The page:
Foreign investors or their assistants who enter Vietnam to implement licensed investment projects may be granted multiple-entry visas for one years. These may be renewed for an additional one year period in accordance with the term of the contract. Residence permits are available to long-term expatriates working and living in Vietnam.

Work Permits

All foreigners working in Vietnam and enterprises and organizations in Vietnam which employ foreign employees for more than three (3) months are required by law to obtain a work permit. This is in accordance with their Vietnamese labor contract or assignment letter, except for the following: those working for less than three (3) months, owner of a one member limited liability company or a member of a limited liability company with two or more members, on the Board of Management, entering Vietnam to offer services, entering Vietnam to work/resolve an emergency technical or technologically complex situation and foreign lawyers.

To obtain a work permit, a work permit application form must be submitted with the required documents attached (as listed on the application form). Work permit application forms can be obtained from the local Department of Labor, War Invalids and Social Affairs (DOLISA), which issues the work permits.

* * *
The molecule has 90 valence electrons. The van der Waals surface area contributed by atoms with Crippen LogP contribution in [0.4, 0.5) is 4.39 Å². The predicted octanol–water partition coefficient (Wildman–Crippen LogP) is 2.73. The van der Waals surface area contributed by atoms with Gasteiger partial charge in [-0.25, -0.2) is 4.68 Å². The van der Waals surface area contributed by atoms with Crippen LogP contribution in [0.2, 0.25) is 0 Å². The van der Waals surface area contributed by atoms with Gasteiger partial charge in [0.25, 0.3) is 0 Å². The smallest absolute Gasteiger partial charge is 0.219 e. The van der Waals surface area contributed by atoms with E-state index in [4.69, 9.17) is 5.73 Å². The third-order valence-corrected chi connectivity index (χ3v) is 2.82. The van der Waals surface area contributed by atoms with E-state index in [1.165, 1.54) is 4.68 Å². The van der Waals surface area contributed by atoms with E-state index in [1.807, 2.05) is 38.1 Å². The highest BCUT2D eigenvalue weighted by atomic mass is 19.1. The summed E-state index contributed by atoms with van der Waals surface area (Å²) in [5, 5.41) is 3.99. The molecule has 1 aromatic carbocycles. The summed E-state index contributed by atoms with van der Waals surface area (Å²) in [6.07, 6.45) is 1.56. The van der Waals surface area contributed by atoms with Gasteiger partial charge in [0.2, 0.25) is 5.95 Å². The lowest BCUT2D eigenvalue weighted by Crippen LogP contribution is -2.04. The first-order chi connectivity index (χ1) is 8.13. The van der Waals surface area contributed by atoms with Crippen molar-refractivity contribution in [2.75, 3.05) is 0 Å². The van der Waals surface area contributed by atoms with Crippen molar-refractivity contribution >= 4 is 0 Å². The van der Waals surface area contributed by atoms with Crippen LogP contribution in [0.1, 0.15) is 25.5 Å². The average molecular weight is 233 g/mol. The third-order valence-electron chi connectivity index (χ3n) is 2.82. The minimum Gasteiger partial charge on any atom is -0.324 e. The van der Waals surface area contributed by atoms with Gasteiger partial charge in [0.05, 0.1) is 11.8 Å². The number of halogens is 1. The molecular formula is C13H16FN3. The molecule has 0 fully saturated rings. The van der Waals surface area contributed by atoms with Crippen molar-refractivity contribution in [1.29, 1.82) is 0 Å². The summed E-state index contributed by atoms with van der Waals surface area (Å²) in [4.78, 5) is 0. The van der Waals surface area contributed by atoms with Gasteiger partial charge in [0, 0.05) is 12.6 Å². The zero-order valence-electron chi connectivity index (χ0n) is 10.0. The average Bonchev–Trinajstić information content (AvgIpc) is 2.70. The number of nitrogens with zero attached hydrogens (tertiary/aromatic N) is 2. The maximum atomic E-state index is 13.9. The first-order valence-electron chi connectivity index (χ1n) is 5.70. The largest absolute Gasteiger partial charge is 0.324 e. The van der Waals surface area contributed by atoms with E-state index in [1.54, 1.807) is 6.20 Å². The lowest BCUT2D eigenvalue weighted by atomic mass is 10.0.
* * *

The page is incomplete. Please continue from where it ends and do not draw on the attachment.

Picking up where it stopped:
The work permit is separate from and in addition to the need for a valid visa. The employer is required to apply for a work permit; however, the employee is to provide all the necessary personal paperwork required for the work permit application dossier.

Once issued, the work permit remains the property of the employer and must be returned to the Labor Department when an employee ceases employment with the employer.

Work permit can be extended for a maximum duration of thirty six months for each extension The application to file for extension must be lodged with DOLISA at least thirty days prior to expiry date.

Residence Permits

Temporary Residence permit/cards (TRC) are required for long-term foreigners living in Vietnam. To obtain a TRC, an individual must apply to the Police Department and establish that he or she is currently employed in Vietnam by producing a work permit. The period of TRC will be depended on the length of time on the work permit. The TRC replaces the need for a visa.

Public Holidays

National public holidays are listed below. Dates for the Vietnamese New Year (Tet) vary from year to year, because they are based on the lunar calendar.

1 January – New Year’s Day

January or February – Tet. This is the most signification Vietnamese annual holiday and is celebrated for the last day of the old lunar year to the third day, or later, of the New Year according to the traditional lunar calendar

10th day of the 3rd lunar month – King Hung’s death anniversary (Gio to Hung Vuong)

30 April – Liberation Day

1 May – Labor Day

2 September – National Day